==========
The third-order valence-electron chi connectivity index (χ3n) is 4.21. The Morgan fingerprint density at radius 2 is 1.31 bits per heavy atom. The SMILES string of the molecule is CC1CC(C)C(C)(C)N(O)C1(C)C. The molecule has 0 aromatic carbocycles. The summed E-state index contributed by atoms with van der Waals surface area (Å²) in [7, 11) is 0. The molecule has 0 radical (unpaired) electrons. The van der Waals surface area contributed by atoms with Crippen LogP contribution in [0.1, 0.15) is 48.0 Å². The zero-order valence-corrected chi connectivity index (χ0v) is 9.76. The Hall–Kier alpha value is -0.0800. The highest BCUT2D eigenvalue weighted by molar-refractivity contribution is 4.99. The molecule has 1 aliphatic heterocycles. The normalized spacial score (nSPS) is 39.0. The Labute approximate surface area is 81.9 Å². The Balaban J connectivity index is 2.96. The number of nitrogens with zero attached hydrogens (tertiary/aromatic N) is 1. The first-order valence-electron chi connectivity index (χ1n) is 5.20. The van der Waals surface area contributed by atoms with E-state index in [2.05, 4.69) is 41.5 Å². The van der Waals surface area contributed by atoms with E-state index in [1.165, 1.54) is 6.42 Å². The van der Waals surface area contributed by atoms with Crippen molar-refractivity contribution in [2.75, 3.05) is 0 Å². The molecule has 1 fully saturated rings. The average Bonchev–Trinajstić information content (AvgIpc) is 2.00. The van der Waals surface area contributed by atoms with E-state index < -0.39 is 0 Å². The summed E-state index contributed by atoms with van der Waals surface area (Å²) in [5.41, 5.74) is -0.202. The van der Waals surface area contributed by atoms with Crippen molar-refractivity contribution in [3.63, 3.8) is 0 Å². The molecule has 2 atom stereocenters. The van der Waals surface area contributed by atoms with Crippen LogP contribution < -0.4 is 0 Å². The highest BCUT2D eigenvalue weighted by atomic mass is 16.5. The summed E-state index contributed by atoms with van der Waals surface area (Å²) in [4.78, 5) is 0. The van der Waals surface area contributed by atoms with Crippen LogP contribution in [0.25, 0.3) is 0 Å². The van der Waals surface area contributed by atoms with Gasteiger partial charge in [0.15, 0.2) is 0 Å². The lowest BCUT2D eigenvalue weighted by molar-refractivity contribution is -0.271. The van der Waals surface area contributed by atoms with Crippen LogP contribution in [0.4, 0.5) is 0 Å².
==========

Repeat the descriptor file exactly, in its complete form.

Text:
The third-order valence-electron chi connectivity index (χ3n) is 4.21. The Morgan fingerprint density at radius 2 is 1.31 bits per heavy atom. The SMILES string of the molecule is CC1CC(C)C(C)(C)N(O)C1(C)C. The molecule has 0 aromatic carbocycles. The summed E-state index contributed by atoms with van der Waals surface area (Å²) in [7, 11) is 0. The molecule has 0 radical (unpaired) electrons. The van der Waals surface area contributed by atoms with Crippen LogP contribution in [0.1, 0.15) is 48.0 Å². The zero-order valence-corrected chi connectivity index (χ0v) is 9.76. The Hall–Kier alpha value is -0.0800. The highest BCUT2D eigenvalue weighted by molar-refractivity contribution is 4.99. The molecule has 1 aliphatic heterocycles. The normalized spacial score (nSPS) is 39.0. The Labute approximate surface area is 81.9 Å². The Balaban J connectivity index is 2.96. The number of nitrogens with zero attached hydrogens (tertiary/aromatic N) is 1. The first-order valence-electron chi connectivity index (χ1n) is 5.20. The van der Waals surface area contributed by atoms with E-state index in [2.05, 4.69) is 41.5 Å². The van der Waals surface area contributed by atoms with E-state index in [1.165, 1.54) is 6.42 Å². The van der Waals surface area contributed by atoms with Crippen molar-refractivity contribution in [2.75, 3.05) is 0 Å². The molecule has 1 fully saturated rings. The average Bonchev–Trinajstić information content (AvgIpc) is 2.00. The van der Waals surface area contributed by atoms with E-state index < -0.39 is 0 Å². The summed E-state index contributed by atoms with van der Waals surface area (Å²) in [5.41, 5.74) is -0.202. The van der Waals surface area contributed by atoms with Crippen molar-refractivity contribution in [3.63, 3.8) is 0 Å². The molecule has 2 atom stereocenters. The van der Waals surface area contributed by atoms with Crippen LogP contribution < -0.4 is 0 Å². The highest BCUT2D eigenvalue weighted by atomic mass is 16.5. The summed E-state index contributed by atoms with van der Waals surface area (Å²) in [4.78, 5) is 0. The van der Waals surface area contributed by atoms with Crippen LogP contribution in [0.25, 0.3) is 0 Å². The van der Waals surface area contributed by atoms with Gasteiger partial charge in [0.15, 0.2) is 0 Å². The lowest BCUT2D eigenvalue weighted by molar-refractivity contribution is -0.271. The van der Waals surface area contributed by atoms with Crippen LogP contribution in [0.4, 0.5) is 0 Å².